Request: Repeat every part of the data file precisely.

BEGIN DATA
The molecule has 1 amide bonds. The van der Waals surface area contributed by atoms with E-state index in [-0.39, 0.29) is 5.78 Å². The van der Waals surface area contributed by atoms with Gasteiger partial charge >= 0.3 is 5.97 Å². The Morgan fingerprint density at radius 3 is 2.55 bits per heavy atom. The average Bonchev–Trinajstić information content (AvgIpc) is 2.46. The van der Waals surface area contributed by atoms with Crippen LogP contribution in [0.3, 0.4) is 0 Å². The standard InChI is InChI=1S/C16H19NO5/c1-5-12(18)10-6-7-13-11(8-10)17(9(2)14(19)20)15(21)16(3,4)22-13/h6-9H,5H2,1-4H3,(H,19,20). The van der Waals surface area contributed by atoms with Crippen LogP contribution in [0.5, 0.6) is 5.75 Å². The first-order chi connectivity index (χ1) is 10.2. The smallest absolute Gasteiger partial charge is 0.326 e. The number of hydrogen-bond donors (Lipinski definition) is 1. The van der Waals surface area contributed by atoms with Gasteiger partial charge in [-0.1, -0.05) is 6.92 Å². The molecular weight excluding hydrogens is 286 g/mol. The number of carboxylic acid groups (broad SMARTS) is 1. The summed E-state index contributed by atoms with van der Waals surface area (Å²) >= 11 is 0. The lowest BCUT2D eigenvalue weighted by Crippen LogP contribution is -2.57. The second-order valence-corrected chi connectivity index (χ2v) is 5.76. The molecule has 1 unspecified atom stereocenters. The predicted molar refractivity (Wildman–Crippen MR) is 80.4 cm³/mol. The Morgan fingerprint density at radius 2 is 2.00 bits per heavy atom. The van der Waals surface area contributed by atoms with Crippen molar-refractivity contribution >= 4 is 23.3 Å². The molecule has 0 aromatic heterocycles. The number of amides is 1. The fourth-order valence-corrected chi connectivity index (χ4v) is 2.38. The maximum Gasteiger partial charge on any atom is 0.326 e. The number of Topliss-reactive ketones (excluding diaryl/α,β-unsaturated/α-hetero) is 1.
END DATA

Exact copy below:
The molecule has 1 amide bonds. The van der Waals surface area contributed by atoms with E-state index in [-0.39, 0.29) is 5.78 Å². The van der Waals surface area contributed by atoms with Gasteiger partial charge >= 0.3 is 5.97 Å². The Morgan fingerprint density at radius 3 is 2.55 bits per heavy atom. The average Bonchev–Trinajstić information content (AvgIpc) is 2.46. The van der Waals surface area contributed by atoms with Crippen LogP contribution in [0.3, 0.4) is 0 Å². The standard InChI is InChI=1S/C16H19NO5/c1-5-12(18)10-6-7-13-11(8-10)17(9(2)14(19)20)15(21)16(3,4)22-13/h6-9H,5H2,1-4H3,(H,19,20). The van der Waals surface area contributed by atoms with Crippen LogP contribution in [0.5, 0.6) is 5.75 Å². The first-order chi connectivity index (χ1) is 10.2. The smallest absolute Gasteiger partial charge is 0.326 e. The number of hydrogen-bond donors (Lipinski definition) is 1. The van der Waals surface area contributed by atoms with Gasteiger partial charge in [-0.1, -0.05) is 6.92 Å². The molecular weight excluding hydrogens is 286 g/mol. The number of carboxylic acid groups (broad SMARTS) is 1. The summed E-state index contributed by atoms with van der Waals surface area (Å²) >= 11 is 0. The lowest BCUT2D eigenvalue weighted by Crippen LogP contribution is -2.57. The second-order valence-corrected chi connectivity index (χ2v) is 5.76. The molecule has 1 unspecified atom stereocenters. The predicted molar refractivity (Wildman–Crippen MR) is 80.4 cm³/mol. The Morgan fingerprint density at radius 2 is 2.00 bits per heavy atom. The van der Waals surface area contributed by atoms with Crippen molar-refractivity contribution >= 4 is 23.3 Å². The molecule has 0 aromatic heterocycles. The number of amides is 1. The fourth-order valence-corrected chi connectivity index (χ4v) is 2.38. The maximum Gasteiger partial charge on any atom is 0.326 e. The number of Topliss-reactive ketones (excluding diaryl/α,β-unsaturated/α-hetero) is 1.